Wednesday, June 12, 2013

Apple Behind Samsung Galaxy to Avoid Monopoly

apple_iphone_5_6_s_mac_ipod_ipad_front_back_rumor_preorderAccording to a recent leak, Apple is financing and marketing the Samsung Galaxy to avoid having a complete monopoly on the smart phone industry. Upon it's release, the iPhone 5 was nearly impossible to get. If you had not pre-ordered months in advance there was no way to get one within 3 months of its release. Samsung was giving the Galaxy 4 away for free without a contract. The Galaxy boasts better features and a larger screen, but the iPhone is more stable and efficient.

samsung_galaxy_4_3_phone_front_back_sprint_att_verizonThe differences are subtle but one thing is certain... nobody really wants a Galaxy. Left to the open market the iPhone would be the only smartphone available. It is clearly the best product ever invented and there is no better way to play Angry Birds. The lack of competition would bring scrutiny upon the parent company and draw unnecessary questions about price and procedure (see: suicide safety nets). Apple is aware of this and has decided to fund advertising campaigns and supplemental price reductions for their struggling competitor.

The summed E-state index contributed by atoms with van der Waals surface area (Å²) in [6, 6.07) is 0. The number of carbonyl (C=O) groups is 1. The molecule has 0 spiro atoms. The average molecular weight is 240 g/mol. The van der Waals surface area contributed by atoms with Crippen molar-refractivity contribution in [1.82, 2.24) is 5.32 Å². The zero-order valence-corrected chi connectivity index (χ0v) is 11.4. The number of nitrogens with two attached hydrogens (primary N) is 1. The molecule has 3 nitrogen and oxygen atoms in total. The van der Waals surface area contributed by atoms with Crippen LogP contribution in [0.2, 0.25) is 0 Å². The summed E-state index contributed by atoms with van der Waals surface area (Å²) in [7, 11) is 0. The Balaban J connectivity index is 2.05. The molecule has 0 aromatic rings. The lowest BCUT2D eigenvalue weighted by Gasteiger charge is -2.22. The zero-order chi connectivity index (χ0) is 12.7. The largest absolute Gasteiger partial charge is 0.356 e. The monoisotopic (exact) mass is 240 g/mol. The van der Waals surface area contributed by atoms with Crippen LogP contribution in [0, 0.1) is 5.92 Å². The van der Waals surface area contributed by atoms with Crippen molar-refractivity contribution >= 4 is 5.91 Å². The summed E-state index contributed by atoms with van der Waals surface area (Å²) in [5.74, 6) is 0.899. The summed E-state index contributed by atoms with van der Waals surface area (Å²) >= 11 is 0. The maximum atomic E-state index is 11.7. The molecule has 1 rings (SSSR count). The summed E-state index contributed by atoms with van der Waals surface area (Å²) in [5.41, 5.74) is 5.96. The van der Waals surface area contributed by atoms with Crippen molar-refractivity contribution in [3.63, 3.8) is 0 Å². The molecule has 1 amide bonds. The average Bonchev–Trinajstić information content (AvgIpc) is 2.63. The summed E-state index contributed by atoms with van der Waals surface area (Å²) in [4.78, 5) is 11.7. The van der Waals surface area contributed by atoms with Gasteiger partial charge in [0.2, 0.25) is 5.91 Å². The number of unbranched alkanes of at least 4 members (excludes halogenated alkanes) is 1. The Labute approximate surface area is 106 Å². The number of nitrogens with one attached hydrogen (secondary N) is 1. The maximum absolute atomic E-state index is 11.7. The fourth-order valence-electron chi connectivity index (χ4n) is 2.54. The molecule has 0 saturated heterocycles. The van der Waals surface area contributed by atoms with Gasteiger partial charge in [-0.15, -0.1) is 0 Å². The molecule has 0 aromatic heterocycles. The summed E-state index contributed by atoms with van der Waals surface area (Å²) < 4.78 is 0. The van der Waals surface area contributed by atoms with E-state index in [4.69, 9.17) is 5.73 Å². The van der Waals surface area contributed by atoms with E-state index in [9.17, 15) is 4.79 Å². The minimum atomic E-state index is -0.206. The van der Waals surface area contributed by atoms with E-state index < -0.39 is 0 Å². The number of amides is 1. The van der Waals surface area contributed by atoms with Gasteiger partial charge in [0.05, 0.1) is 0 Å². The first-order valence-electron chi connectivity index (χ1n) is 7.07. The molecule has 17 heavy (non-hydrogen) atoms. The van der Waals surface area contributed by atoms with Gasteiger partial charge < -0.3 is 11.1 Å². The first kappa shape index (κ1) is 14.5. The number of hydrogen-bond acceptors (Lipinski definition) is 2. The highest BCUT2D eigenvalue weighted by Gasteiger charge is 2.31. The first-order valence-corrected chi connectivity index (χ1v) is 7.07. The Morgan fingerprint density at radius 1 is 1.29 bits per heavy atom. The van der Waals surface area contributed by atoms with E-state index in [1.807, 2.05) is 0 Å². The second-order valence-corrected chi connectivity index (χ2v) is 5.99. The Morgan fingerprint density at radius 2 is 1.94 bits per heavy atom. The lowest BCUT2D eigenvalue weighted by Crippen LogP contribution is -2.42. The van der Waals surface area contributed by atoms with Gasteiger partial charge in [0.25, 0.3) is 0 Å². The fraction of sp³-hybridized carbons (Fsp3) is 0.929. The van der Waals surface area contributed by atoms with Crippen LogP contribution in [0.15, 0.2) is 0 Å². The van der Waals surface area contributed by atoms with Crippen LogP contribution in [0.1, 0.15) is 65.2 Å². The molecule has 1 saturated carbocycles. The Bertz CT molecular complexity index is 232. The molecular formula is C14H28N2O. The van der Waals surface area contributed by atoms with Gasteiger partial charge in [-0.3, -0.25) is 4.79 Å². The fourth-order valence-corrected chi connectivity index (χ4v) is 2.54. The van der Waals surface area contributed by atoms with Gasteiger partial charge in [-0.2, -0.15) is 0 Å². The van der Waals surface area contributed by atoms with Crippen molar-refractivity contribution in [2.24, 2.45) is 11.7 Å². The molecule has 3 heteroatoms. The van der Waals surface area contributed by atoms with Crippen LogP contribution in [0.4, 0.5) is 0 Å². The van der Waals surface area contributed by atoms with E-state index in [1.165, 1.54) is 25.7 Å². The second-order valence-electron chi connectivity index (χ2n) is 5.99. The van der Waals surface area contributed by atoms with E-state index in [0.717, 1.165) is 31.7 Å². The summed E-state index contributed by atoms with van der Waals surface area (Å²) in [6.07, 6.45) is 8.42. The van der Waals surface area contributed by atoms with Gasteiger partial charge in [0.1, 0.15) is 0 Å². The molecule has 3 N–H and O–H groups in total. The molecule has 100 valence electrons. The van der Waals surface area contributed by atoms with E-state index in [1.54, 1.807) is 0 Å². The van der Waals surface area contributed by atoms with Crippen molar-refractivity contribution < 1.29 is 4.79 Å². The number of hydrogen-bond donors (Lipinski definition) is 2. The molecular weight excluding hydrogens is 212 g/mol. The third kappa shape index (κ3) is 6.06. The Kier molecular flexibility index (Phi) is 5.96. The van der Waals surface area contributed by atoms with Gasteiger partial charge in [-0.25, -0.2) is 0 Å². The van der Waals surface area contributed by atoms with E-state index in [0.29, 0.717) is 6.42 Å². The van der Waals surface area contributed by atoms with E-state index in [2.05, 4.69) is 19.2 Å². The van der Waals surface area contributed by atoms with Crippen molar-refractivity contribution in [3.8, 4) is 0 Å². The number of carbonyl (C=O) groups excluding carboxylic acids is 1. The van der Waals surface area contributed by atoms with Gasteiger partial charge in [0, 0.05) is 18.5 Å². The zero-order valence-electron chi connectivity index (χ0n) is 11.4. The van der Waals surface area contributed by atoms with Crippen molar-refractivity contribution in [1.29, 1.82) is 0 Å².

Let's face it... the Galaxy doesn't even look as cool. It's like... blue or something. The iPhone is black and slate. Slate isn't even a real color. That's about as cool as it gets. The Galaxy has a bigger screen, but it's sloppy design is bulky and round. The iPhone design is sharp and slim and straight. Which would you rather be... bulky and round or slim and straight?


If you needed any more evidence that this report is based on fact... google search "apple." The only thing that comes up is iPhone, iPad, iPod, and Mac products. In contrast when you google search "galaxy," you get pictures of the cosmos, the stars and sky... and a small option up top that says 'did you mean the phone?' It begs the question, "which company really owns the world?"

The forbidden fruit has won.
Apple is no longer something we eat, but something that eats us.

John Powers
Contributing Reporter

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